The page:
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The biggest hurdle in implementing the internet of things (IoT) around the world is the existence of walled gardens put up by technology suppliers, according to Singapore’s minister in charge of the country’s smart nation initiative.
“Every big IT company wants to create behind its own wall a unique ecosystem, and is trying to lock us in,” said Vivian Balakrishnan in his address at IoT Asia 2018 that highlighted the Singapore government’s approach to IoT deployments.
“It is the duty of governments and public officials to avoid being trapped by suppliers behind walled gardens,” he added, calling for open standards that would let IT providers develop products and services that ride on those standards.
Balakrishnan, who is also Singapore’s foreign affairs minister, said developing open standards, however, is a political and regulatory issue – one that requires governments to stay on top of technology, and to understand and insist on open standards.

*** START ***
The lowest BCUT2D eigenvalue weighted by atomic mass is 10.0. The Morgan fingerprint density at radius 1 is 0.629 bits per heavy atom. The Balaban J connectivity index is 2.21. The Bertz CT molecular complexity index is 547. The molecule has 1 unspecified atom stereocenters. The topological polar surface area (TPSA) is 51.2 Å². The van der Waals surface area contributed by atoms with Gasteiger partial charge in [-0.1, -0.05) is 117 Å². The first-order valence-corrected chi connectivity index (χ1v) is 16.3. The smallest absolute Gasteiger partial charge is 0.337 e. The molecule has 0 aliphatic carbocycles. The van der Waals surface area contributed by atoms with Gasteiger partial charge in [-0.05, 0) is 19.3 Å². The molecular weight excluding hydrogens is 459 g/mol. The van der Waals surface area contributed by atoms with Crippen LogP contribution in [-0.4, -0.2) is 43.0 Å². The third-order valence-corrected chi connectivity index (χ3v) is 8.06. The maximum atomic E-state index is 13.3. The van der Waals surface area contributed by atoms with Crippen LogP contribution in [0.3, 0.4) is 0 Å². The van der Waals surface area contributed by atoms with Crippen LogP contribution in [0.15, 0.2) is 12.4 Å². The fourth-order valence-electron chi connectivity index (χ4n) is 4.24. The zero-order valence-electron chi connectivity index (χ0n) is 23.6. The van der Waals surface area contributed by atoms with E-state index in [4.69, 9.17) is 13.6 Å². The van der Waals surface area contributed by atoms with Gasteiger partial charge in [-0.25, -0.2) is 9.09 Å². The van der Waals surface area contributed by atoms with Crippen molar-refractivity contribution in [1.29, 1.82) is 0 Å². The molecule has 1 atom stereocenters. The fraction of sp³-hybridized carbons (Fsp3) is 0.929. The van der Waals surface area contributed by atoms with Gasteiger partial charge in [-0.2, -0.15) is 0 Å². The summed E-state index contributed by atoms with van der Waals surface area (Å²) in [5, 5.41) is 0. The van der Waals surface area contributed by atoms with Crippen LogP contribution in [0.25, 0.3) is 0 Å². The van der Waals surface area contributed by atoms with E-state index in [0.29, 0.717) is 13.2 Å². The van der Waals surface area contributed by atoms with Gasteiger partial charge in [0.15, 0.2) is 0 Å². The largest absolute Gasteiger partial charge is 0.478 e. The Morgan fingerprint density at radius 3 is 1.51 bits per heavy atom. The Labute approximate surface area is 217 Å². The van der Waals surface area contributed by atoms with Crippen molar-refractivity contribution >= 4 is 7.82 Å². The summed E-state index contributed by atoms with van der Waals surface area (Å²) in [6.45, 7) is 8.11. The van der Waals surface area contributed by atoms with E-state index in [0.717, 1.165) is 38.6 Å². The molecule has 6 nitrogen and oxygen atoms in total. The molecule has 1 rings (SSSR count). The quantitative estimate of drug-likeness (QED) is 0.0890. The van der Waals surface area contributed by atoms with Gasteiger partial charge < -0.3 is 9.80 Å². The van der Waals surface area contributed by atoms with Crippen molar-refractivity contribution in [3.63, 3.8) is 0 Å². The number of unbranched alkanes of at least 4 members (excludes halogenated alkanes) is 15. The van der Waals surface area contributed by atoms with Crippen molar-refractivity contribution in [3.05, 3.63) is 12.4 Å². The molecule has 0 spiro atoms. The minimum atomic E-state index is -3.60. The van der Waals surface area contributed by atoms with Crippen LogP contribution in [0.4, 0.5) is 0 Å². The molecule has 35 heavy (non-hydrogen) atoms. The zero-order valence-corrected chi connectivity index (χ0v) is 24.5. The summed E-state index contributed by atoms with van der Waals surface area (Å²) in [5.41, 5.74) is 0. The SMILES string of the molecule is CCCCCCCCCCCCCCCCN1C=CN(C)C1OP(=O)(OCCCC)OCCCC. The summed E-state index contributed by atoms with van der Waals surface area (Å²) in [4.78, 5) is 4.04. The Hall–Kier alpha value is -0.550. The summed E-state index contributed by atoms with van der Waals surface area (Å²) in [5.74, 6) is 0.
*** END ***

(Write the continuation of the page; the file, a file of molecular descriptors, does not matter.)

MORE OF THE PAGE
Singapore, for one, has already embarked on driving open IoT standards. A government-led IoT technical committee was formed in 2013 to develop IoT foundational standards in areas such as architecture, interoperability, security and data protection.
Four IoT standards have been published so far to guide the deployment of sensor networks in public areas and homes, as well as to facilitate seamless information-sharing and improve sensing capabilities across services and devices.
Recognising the importance of open standards in driving IoT development, industry groups such as the Open Connectivity Foundation (OCF) have also sprung up to develop IoT specifications that will help IoT suppliers ensure that things will work well together.
Adoption of IoT specification
In March 2017, the OCF collaborated with the Singapore Semiconductor Industry Association to promote the adoption of its IoT specification among small and medium-sized enterprises and startups in Singapore.